Did the surgical team and the surgeon PURPOSEFULLY decide not to do a time out, and ignore all other checks and safety measures that were in place to prevent this sort of "event"? Did he just look at the patient and the chart and go "Forget the bad kidney, lets do the good one, I'm sure it will be fine?"
The RN that was arrested and charged was so because she made SEVERAL purposeful errors and used extremely poor judgement calls. She ignored a multitude of safety measures, including the simplest, most basic prevention in medication error; looking at the medication label. A woman CONSCIOUSLY suffocated to death because of this woman's lack of judgement and neglect. What she did was not accidental. It was purposeful. She didn't intend for it to happen, but it was purposeful nevertheless. And all she had to do was LOOK at the label (for more than reading the instructions).
So, if the surgeon acted in gross negligence like the nurse did? Sure, charge him with "something".
I also think attempting to compared what the RN did to "lesser" incidents of negligence, or even actual accidental errors, takes away from the grievous nature of what she did.
It's easy to have that perception when you don't know what the LTC nurses are doing when they are seemingly being lazy. Hospital nurses have far less patients and can jump in and help a lot more than LTC nurses can. This isn't because of laziness but because of the sheer volume of meds, treatments, assessments and summaries.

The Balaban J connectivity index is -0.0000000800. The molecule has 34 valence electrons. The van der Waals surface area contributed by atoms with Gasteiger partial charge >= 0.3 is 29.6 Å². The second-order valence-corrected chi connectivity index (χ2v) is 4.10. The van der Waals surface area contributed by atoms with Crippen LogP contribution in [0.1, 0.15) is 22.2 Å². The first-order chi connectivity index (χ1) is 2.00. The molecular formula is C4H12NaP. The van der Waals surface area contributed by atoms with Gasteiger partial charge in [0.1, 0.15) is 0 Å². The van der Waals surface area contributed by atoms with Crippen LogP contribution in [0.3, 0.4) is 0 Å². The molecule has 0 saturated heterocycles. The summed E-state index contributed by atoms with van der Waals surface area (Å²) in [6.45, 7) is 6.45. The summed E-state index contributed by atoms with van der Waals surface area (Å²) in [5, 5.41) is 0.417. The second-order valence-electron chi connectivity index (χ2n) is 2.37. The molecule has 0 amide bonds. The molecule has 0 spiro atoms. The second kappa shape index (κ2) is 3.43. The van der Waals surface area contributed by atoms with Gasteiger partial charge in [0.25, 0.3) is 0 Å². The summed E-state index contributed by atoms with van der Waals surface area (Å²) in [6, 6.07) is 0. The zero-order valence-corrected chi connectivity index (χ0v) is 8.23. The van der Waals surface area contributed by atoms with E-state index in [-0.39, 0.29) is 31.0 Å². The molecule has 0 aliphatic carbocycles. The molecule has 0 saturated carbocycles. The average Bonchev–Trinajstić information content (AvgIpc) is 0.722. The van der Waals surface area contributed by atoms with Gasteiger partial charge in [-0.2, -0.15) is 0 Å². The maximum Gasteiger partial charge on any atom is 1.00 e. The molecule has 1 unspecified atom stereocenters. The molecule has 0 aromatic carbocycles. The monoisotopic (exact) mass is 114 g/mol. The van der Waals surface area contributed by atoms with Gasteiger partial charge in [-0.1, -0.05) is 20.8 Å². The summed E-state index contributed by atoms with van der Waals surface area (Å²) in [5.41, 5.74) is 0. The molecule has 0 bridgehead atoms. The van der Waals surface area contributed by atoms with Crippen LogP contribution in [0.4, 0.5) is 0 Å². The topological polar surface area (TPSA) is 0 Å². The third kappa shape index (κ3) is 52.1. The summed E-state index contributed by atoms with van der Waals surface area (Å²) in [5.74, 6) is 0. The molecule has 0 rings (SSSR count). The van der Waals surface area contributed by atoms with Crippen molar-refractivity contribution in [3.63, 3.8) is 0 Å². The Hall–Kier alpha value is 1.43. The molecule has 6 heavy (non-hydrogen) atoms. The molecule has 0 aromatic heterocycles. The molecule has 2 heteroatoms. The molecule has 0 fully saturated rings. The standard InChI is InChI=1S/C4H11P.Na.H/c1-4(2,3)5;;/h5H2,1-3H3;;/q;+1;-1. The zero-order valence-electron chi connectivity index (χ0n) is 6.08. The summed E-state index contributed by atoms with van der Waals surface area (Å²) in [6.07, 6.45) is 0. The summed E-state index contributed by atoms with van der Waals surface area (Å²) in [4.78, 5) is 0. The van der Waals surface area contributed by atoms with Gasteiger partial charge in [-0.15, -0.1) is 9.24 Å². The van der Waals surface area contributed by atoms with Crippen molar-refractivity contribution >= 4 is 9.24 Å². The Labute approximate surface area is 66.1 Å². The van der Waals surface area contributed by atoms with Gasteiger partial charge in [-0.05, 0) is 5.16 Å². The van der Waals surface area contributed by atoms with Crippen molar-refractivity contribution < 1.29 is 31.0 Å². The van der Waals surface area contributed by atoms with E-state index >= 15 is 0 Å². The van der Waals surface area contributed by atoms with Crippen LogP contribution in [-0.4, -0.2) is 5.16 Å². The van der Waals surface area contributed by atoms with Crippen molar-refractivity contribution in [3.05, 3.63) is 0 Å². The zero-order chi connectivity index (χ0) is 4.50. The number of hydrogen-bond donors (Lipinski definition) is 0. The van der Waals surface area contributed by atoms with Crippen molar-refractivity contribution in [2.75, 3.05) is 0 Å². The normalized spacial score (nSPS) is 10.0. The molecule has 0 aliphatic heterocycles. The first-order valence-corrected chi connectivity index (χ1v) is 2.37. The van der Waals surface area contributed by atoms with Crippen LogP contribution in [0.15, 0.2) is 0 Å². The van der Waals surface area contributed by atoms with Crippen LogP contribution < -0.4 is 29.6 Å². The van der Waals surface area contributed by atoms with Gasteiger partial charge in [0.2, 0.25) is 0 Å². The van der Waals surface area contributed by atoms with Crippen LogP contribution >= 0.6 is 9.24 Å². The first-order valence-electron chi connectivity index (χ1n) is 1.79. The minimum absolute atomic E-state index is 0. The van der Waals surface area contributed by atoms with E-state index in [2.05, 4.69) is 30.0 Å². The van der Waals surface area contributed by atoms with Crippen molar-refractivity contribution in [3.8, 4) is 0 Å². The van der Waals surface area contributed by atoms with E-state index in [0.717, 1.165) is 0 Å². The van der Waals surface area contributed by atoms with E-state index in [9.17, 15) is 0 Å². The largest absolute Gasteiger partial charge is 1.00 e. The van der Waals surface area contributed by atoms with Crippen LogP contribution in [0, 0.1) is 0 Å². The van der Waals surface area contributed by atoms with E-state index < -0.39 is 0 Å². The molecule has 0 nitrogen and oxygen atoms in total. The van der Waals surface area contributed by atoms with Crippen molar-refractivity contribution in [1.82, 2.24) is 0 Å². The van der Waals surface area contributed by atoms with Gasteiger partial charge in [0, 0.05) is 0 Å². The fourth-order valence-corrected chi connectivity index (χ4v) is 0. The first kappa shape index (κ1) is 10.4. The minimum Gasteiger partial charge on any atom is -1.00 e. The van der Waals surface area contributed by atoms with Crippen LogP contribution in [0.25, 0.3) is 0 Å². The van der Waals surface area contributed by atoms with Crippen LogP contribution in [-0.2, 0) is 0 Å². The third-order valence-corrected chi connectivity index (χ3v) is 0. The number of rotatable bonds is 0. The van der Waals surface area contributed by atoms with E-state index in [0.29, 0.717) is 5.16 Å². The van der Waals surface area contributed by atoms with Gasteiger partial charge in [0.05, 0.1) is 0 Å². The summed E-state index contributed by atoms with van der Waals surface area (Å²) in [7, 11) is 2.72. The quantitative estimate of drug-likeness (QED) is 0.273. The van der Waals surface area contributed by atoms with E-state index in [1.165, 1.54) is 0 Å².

There are absolutely lazy nurses, but its really hard to judge because you don't know what you don't know.
You need legal advice asap.
You can't return to the home, you need to make clear that you are resigning and I suspect (but don't know) that it would be wise to carefully/neutrally document and inform them of your reasoning for such at the time of resignation from the case. I say this because there is no good reason to think you wouldn't become the subject of retaliation.
Especially since - according to my belief/understanding this should be reported according to mandated reporter laws.
I'm just curious what you all think...
I have a colleague who insists that when a patient is noncompliant regarding their diet, (diabetic CHF etc.) even when we document and alert the provider they are not adhearing to it, that we can ultimately be held liable?
Im in a sub acute rehab setting.
I feel like the patients have the right to do what they want and as long as we educate and document, the rest is out of our hands.
My colleague says the reason they have a diet ordered is to ensure they adhere to it. I just don't see how if I do everything in my power to keep the patient in compliance but they still choose to eat whatever they want, I've done all I can do.
What at do y'all think? What can I do differently?